Few products showcase the controversies of globalization as clearly as chocolate. Its growers are poor, and its consumers are rich - this simple fact summons issues of supply and demand, free trade vs. fair trade, slavery, corporate greed and capitalism to name a few. Large chocolate companies struggle with the challenge of secruing cacao beans for a competitive price, through brokers and farmers cooperatives, supporting their partners in the developing world, navigating the bureaucracy of exporting an agricultural product, shipping large quantities great distances, finessing flavor quality in multiple countries and finally, advertising, supplying and pleasing people with chocolate.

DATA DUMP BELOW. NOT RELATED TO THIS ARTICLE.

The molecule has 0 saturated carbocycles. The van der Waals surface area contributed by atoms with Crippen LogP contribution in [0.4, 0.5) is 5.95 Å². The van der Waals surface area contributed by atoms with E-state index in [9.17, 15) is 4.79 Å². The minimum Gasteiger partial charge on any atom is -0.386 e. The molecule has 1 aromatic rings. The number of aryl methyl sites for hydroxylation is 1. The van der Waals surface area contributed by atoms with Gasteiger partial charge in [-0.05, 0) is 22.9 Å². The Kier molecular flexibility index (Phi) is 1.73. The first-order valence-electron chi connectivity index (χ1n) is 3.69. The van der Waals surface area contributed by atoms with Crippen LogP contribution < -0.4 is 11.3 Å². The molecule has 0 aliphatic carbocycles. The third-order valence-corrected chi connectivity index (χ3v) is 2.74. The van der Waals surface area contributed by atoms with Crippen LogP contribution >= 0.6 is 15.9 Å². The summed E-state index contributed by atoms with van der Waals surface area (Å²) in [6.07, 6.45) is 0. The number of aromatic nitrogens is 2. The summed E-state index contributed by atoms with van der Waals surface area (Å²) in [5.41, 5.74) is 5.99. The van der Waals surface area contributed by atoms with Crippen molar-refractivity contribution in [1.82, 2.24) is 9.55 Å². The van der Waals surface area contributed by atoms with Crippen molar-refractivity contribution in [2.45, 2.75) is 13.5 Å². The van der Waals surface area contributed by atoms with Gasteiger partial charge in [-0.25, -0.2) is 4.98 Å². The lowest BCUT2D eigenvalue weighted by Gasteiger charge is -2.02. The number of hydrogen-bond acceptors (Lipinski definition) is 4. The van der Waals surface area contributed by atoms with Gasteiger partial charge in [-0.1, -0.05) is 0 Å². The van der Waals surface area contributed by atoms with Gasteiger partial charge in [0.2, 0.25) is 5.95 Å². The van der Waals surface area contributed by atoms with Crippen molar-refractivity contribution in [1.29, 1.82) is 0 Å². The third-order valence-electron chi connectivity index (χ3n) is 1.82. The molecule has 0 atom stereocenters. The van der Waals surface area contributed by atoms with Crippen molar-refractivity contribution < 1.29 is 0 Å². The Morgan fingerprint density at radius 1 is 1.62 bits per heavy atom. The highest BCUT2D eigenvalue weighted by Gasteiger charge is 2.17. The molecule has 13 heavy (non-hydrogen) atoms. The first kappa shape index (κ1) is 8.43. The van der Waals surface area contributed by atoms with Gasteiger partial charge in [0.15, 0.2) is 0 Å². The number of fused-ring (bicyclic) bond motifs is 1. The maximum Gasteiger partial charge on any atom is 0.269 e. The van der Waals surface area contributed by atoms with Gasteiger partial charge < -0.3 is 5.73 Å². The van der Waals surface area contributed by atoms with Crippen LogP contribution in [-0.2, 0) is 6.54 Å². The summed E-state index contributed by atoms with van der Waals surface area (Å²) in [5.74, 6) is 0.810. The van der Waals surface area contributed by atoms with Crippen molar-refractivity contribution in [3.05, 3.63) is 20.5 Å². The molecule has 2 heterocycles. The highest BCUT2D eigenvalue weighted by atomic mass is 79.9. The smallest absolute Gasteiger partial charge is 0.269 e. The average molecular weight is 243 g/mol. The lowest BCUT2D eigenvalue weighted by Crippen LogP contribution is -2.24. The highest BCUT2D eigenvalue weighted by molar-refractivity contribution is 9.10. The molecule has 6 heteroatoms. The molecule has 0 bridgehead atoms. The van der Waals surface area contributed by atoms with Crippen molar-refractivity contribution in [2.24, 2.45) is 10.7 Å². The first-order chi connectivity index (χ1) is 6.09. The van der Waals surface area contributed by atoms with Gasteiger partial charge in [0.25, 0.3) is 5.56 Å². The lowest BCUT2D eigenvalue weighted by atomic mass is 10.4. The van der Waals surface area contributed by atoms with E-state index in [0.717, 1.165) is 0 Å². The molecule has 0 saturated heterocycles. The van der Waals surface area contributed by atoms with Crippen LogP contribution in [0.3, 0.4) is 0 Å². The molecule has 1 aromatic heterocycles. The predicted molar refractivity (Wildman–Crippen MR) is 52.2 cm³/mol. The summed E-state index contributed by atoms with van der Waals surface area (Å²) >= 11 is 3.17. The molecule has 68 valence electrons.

For centuries, food drove exploration. The spice traders who traveled from the Orient to the Middle East to Mediterranean created an appetite and a marketplace for the culinary riches of other lands. When the Spanish discovered the chocolate of the Aztec in the 1590's, chocolate became part of the global food chain. It went from what is now Mexico to Spain to Italy to France and to England. Chocolate crossing international boundries and cultures is nothing new, but the complexities now are staggering. Civil wars in Africa, devastating diseases for the cacao trees in Brazil, the demands of the international commodities market, and many others. Now is a good time to learn more and get invested in the future of chocolatee.